The University of Adelaide
Custom 7.5-metre cylinder
Based in Australia, the University of Adelaide's Faculty of Health and Medical Sciences is a renowned world leader in health education and research. It features the most technologically advanced simulation facility in Australasia, so it can offer learning opportunities and hands-on experience for its medical students.
Of course, you can’t stay cutting-edge by resting on your laurels. The University of Adelaide had been researching mixed reality and immersive technologies to further enhance its simulation facility. It initially set up several VR suites with the use of headsets. But as a natural progression, it wanted to immerse large classes together. It wanted an entire Immersion Room. It wanted Igloo Shared VR technology.
The Igloo-powered Immersion Room offers a range of benefits. It can fit large groups of students -- and crucially, be used for remote teaching too. By being able to capture and play 360° film from anywhere, students can be transported to faraway healthcare facilities. Or, they can follow a medical procedure from the patient giving consent to the follow-up in the 360° environment. Furthermore, immersive experiences offer possibilities for empathy-building, such as a dementia experience following the journey of patients dealing with the condition.
The University of Adelaide’s first use of its Immersion Room came with dealing with COVID-19. Thanks to Igloo’s compatibility with Zoom, it was able to create a virtual classroom environment. The staff could show medical procedures on a mannequin. Around them, the 360° screen was split into multiple windows for presentations, live polls, and a montage of the students’ faces life-sized. As a result, everyone could get a real sense of presence and interaction.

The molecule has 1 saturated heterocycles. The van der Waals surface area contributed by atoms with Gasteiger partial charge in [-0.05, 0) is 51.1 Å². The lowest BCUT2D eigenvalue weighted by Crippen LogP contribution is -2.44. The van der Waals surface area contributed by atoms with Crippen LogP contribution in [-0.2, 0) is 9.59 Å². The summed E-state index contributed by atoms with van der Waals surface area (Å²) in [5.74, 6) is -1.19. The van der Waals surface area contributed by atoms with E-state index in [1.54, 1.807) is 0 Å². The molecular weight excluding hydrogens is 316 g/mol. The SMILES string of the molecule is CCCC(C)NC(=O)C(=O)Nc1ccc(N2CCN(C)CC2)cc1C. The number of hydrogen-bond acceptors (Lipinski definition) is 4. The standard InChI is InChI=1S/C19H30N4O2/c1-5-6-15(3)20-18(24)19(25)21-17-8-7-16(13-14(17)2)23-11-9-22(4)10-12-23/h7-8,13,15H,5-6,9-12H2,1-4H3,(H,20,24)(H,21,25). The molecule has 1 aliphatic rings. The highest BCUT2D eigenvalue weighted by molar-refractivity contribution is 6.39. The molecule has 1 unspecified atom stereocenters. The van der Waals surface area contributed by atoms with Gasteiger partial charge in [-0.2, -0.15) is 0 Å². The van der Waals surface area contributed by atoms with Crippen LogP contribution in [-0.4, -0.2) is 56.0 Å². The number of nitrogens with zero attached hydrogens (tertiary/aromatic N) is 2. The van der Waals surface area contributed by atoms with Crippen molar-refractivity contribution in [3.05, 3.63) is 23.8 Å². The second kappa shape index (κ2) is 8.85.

For an even deeper dive into the installation, check out our full case study.
“In summary, we’re incredibly happy with the investment. It’s an emerging technology and we’re happy to be on that learning curve. Our students are enjoying it, our academics are excited by it. We’re also hoping we can collaborate with other universities and other users of the Igloo system to learn what they’ve done, and share the ideas we have.”
Associate Professor Adam Montagu
Director of Adelaide Health Simulation, The University of Adelaide